Simplicity decreases due to more components making up the process, as well as more complicated RDF diffing on updates. Low legacy score as its currently in use and actively maintained by the Wikimedia search platform team. It solves a variety of scaling issues for Wikidata with some insane increase in updater performance, and on the whole, due to this factor and more is more reliable.
Similar to the Kafka based polling updater the information about when entities changed comes from Kafka. A single “Producer” listens to this stream of entity changes producing another stream of RDF changes that need to happen in the change. This stream of RDF changes is then listened to by a “Consumer” on each backend which runs write queries against the backend to update the data stored. Note the “Single Host” box in the diagram below.
Some major wins when it comes to this new implementation are:
- Streaming rather than polling, so no waiting in between polls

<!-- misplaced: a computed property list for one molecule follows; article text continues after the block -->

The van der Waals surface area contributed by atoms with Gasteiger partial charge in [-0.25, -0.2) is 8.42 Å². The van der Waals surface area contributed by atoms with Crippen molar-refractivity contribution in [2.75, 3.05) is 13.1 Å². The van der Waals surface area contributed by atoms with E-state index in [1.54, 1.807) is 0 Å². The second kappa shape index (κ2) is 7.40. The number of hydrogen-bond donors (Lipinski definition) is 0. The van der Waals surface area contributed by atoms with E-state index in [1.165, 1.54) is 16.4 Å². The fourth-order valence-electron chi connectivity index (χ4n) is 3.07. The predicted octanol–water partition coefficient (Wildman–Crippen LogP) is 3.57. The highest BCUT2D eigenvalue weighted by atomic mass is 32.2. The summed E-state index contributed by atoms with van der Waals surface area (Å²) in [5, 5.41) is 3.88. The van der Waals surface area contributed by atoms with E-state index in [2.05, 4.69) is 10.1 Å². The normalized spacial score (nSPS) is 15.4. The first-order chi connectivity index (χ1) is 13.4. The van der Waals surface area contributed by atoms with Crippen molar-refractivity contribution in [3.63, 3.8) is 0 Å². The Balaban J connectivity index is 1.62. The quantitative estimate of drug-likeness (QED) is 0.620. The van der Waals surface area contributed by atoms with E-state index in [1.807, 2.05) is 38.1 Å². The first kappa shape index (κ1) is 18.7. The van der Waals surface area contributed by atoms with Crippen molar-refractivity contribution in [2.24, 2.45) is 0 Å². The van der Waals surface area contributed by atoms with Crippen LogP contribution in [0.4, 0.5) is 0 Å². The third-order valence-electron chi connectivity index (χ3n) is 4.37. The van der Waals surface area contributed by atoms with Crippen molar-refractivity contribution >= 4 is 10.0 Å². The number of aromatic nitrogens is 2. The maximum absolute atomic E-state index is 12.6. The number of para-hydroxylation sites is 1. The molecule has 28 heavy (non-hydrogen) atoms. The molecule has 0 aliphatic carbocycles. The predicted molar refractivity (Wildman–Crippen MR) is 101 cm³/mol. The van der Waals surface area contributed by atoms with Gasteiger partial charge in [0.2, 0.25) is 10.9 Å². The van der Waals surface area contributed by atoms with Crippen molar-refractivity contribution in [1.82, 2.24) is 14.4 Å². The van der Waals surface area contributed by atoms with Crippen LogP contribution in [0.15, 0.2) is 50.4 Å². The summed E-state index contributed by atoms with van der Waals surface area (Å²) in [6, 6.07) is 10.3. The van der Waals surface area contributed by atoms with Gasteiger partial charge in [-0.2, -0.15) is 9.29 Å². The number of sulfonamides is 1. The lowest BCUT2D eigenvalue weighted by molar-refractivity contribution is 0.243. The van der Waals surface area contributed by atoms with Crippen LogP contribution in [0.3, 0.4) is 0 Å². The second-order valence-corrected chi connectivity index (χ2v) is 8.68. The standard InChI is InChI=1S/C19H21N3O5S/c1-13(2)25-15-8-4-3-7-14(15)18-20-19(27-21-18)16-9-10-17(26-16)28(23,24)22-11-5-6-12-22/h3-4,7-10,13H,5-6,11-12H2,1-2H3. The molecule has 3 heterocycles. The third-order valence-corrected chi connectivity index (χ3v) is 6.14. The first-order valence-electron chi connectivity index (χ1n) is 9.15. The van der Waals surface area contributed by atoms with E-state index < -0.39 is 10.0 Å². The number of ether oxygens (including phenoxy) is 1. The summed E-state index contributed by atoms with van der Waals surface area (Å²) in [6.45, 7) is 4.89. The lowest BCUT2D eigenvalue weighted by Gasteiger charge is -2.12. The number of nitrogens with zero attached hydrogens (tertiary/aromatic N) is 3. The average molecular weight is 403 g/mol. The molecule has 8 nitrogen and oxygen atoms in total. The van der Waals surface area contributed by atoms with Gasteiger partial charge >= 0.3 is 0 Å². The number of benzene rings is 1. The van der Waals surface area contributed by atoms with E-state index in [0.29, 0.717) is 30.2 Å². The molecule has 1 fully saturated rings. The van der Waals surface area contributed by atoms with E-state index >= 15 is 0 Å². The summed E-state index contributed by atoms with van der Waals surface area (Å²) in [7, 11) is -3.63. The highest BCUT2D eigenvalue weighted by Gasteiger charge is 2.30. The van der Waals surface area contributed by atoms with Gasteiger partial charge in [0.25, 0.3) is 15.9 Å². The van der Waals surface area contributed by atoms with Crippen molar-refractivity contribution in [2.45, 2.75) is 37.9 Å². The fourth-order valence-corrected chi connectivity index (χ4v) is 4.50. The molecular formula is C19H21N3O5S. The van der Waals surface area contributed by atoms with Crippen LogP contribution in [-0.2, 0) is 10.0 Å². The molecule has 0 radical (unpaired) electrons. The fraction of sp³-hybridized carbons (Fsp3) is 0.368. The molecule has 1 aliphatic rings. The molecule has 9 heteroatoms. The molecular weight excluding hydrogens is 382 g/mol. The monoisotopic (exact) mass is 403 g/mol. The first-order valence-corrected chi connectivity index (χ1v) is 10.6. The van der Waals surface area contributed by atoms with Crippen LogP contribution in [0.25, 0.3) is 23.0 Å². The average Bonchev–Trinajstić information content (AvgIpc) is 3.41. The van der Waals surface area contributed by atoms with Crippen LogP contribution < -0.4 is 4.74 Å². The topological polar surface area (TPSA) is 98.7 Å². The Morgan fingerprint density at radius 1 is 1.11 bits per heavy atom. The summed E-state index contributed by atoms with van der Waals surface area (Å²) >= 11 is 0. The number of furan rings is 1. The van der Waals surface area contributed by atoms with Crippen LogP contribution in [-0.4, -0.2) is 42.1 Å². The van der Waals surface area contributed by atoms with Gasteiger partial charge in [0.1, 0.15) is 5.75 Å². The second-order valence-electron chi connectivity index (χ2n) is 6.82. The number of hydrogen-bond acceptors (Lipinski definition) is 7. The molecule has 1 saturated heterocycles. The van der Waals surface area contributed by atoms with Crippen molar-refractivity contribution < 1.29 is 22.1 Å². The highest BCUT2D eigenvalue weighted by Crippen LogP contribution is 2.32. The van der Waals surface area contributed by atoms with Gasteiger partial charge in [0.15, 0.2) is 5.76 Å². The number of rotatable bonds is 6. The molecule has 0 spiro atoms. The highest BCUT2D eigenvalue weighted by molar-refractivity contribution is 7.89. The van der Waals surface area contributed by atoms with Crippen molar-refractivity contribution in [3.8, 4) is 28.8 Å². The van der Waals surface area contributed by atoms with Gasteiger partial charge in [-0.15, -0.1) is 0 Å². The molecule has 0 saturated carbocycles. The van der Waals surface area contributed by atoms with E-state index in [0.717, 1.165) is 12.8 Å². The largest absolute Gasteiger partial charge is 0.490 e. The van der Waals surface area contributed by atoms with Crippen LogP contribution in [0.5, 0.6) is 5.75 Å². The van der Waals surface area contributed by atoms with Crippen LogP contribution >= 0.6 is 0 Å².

- Entity changes and the RDF from Wikibase are only retrieved once by the Producer in situations where multiple backends run
- Only RDF changes are written into the database rather than removing all triples associated with an entity and rewriting new triples. This reduces blazegraph write load, as well as increases update speed.
These effects can be seen clearly on Wikidata. The number of requests to the API to retrieve RDF data for Wikibase entities has dropped (less load on MediaWiki). And in cases where a backend falls behind due to some issue and is then fixed, the backend will very quickly catch back up with the current state of Wikidata rather than taking hours.